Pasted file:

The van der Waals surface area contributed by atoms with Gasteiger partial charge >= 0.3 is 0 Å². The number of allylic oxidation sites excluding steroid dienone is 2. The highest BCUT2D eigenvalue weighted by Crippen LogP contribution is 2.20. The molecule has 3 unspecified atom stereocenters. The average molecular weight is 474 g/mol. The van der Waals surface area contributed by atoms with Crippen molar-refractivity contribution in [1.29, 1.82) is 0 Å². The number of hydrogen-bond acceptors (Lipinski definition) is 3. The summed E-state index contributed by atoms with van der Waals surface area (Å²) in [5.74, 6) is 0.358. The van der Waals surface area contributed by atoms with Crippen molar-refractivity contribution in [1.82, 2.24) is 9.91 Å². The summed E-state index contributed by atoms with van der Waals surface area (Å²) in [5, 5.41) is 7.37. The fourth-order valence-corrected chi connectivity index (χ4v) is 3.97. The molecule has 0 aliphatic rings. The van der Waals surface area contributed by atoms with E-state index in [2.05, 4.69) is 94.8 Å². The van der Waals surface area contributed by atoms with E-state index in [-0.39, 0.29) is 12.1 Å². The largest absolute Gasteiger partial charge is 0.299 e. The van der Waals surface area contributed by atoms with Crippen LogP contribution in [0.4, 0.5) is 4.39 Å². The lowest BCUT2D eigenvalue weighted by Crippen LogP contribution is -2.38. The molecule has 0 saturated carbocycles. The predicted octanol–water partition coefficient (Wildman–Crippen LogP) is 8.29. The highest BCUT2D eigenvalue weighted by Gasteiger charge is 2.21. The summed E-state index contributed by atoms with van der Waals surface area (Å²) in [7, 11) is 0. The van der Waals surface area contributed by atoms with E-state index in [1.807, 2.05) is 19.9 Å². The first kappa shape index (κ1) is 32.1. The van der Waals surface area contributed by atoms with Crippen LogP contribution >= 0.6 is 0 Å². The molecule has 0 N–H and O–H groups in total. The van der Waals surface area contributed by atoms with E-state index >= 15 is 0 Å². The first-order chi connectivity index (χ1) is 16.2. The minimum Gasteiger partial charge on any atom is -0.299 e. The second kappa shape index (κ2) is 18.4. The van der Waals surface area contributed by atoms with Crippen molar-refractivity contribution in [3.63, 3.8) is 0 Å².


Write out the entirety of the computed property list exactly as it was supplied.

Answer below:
The van der Waals surface area contributed by atoms with Gasteiger partial charge >= 0.3 is 0 Å². The number of allylic oxidation sites excluding steroid dienone is 2. The highest BCUT2D eigenvalue weighted by Crippen LogP contribution is 2.20. The molecule has 3 unspecified atom stereocenters. The average molecular weight is 474 g/mol. The van der Waals surface area contributed by atoms with Crippen molar-refractivity contribution in [1.29, 1.82) is 0 Å². The number of hydrogen-bond acceptors (Lipinski definition) is 3. The summed E-state index contributed by atoms with van der Waals surface area (Å²) in [5.74, 6) is 0.358. The van der Waals surface area contributed by atoms with Crippen molar-refractivity contribution in [1.82, 2.24) is 9.91 Å². The summed E-state index contributed by atoms with van der Waals surface area (Å²) in [5, 5.41) is 7.37. The fourth-order valence-corrected chi connectivity index (χ4v) is 3.97. The molecule has 0 aliphatic rings. The van der Waals surface area contributed by atoms with E-state index in [2.05, 4.69) is 94.8 Å². The van der Waals surface area contributed by atoms with E-state index in [-0.39, 0.29) is 12.1 Å². The largest absolute Gasteiger partial charge is 0.299 e. The van der Waals surface area contributed by atoms with Crippen LogP contribution in [0.4, 0.5) is 4.39 Å². The lowest BCUT2D eigenvalue weighted by Crippen LogP contribution is -2.38. The molecule has 0 saturated carbocycles. The predicted octanol–water partition coefficient (Wildman–Crippen LogP) is 8.29. The highest BCUT2D eigenvalue weighted by Gasteiger charge is 2.21. The summed E-state index contributed by atoms with van der Waals surface area (Å²) in [7, 11) is 0. The van der Waals surface area contributed by atoms with E-state index in [1.807, 2.05) is 19.9 Å². The first kappa shape index (κ1) is 32.1. The van der Waals surface area contributed by atoms with Crippen LogP contribution >= 0.6 is 0 Å². The molecule has 0 N–H and O–H groups in total. The van der Waals surface area contributed by atoms with E-state index >= 15 is 0 Å². The first-order chi connectivity index (χ1) is 16.2. The minimum Gasteiger partial charge on any atom is -0.299 e. The second kappa shape index (κ2) is 18.4. The van der Waals surface area contributed by atoms with Crippen molar-refractivity contribution in [3.63, 3.8) is 0 Å².